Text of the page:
Do you constantly feel tired? Do you suffer from headaches, foggy thinking or achy joints?
If you answered yes to any of these symptoms, then there’s a good chance you’re dehydrated. Many people live in a state on constant dehydration, and they don’t realise that they'd probably have more energy and vitality if they drank more water.
Here are some of the most common symptoms of early dehydration:
Thirst – this one seems obvious, but did you know that by the time you’re feeling thirsty, dehydration has already occurred? It's best to stay on top of your water intake before you actually feel thirsty.
Fatigue – blood flow can drop due to a lack of water and oxygen in the blood, causing muscles and nerve function to literally burn out. A large percentage of people can attribute their fatigue and low energy to dehydration.
Headaches – dehydration can cause headaches and can trigger migraines.
Urine colour – your urine gives a good indication of your body’s level of hydration. Pale yellow or straw colour means you’re well hydrated, but if it’s a dark yellow or has a brownish tinge, it’s usually a sign that you’re dehydrated.
Flushed skin, especially the face and neck
Muscle cramps – hydration (and electrolyte balance) is vital for muscle contraction. When sodium and potassium stores are low due to dehydration, it can cause painful muscle cramps.
Sudden light headedness – your blood pressure can drop due to dehydration, and dizziness can occur if you stand up too quickly.
If you’re still not convinced, here are some additional reasons to stay hydrated:
Optimal Brain Function & Mental Clarity
When we are well hydrated, brain cells are better supplied with fresh, oxygen-laden blood and the brain remains alert. Mild dehydration (1%-2% loss in body weight) can reduce your ability to concentrate. Loss of more than 2% body weight due to dehydration can affect your brain’s processing abilities and impair short-term memory.
Joint Health & Maintenance
Your joints are filled with fluid and therefore you must drink enough water to keep them moving freely and working properly. This is especially true of the discs between your vertebrae in your spine, and also in your knees. If you suffer from pain in your joints, increasing your water intake may help by keeping the cartilage soft and hydrated.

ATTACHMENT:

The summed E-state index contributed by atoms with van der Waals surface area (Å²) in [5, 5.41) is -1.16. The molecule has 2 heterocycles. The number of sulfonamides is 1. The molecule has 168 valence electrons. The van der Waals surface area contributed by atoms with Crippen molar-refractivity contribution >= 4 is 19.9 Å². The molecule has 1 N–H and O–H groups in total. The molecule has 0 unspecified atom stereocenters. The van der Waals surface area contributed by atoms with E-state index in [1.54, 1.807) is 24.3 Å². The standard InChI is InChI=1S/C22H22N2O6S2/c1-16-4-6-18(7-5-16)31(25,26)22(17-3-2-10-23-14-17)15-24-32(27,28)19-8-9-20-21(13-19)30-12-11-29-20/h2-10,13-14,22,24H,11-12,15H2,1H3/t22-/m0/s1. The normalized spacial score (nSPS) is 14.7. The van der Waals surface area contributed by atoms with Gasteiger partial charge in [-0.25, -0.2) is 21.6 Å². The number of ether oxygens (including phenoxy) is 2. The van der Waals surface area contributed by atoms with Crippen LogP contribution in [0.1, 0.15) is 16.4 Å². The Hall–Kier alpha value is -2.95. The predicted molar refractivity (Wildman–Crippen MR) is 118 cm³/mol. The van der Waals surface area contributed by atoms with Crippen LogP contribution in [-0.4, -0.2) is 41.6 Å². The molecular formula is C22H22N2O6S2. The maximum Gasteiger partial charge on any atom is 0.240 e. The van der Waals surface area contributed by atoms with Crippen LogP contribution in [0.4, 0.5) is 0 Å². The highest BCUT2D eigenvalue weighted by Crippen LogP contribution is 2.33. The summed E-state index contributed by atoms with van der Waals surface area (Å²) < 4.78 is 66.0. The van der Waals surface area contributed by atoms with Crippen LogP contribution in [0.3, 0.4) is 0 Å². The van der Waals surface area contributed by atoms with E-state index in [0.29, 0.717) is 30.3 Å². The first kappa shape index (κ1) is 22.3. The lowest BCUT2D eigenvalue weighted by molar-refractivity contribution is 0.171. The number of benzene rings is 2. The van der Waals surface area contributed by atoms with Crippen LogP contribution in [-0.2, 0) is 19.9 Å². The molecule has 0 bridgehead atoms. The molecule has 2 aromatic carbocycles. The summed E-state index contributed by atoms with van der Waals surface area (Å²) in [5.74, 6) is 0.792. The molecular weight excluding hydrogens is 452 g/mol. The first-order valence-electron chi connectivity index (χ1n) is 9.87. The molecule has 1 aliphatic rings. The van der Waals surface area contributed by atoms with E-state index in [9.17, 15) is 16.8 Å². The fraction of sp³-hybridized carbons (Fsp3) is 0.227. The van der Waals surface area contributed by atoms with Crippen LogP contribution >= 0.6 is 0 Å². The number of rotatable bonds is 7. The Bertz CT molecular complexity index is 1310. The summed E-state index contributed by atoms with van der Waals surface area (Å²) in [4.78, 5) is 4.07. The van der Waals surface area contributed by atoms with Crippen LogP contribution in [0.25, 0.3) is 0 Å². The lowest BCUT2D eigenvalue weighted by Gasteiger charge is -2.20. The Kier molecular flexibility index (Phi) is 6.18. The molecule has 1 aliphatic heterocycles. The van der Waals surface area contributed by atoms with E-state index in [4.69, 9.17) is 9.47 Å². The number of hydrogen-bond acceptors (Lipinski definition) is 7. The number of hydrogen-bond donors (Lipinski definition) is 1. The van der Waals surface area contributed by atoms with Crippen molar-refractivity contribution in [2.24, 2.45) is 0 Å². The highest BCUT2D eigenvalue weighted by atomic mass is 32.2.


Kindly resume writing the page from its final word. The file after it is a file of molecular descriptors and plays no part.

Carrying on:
Weight Loss & Weight Management
People often mistake thirst for hunger. The next time you’re hungry try drinking a big glass of fresh water – you will be amazed what it does to your appetite! Keeping adequately hydrated can also increase your body’s ability to metabolise stored fat, as your body needs water for this process to happen. The opposite happens when you are dehydrated – you will store fat more easily.
Hydration plays an important role in how well you digest food and absorb nutrients. Dehydration will slow the digestive process and chronic dehydration can lead to constipation and other digestive problems.
You can lose up to a litre of fluid an hour, depending on how long and how hard you’re exercising. If you’re already dehydrated before you start, or you don’t keep your fluid levels topped up, you will quickly become dehydrated, which will effect your performance. Lean muscle tissue contains more than 75% water so when the body is short of H2O, muscles fatigue more easily causing a decline in performance (strength, power and aerobic capacity).
Keeping track of your water intake throughout the day, and aiming for 2L every day, is the best way to ensure you remain hydrated. I personally aim to drink 1x full bottle of water (700ml) before 12pm, another full bottle between 12pm and 4pm and then another full bottle between 4pm and 8pm. That ensures I'm drinking 2.1L every day and keeps me feeling energised and performing my best.
Try it out and let me know how you feel!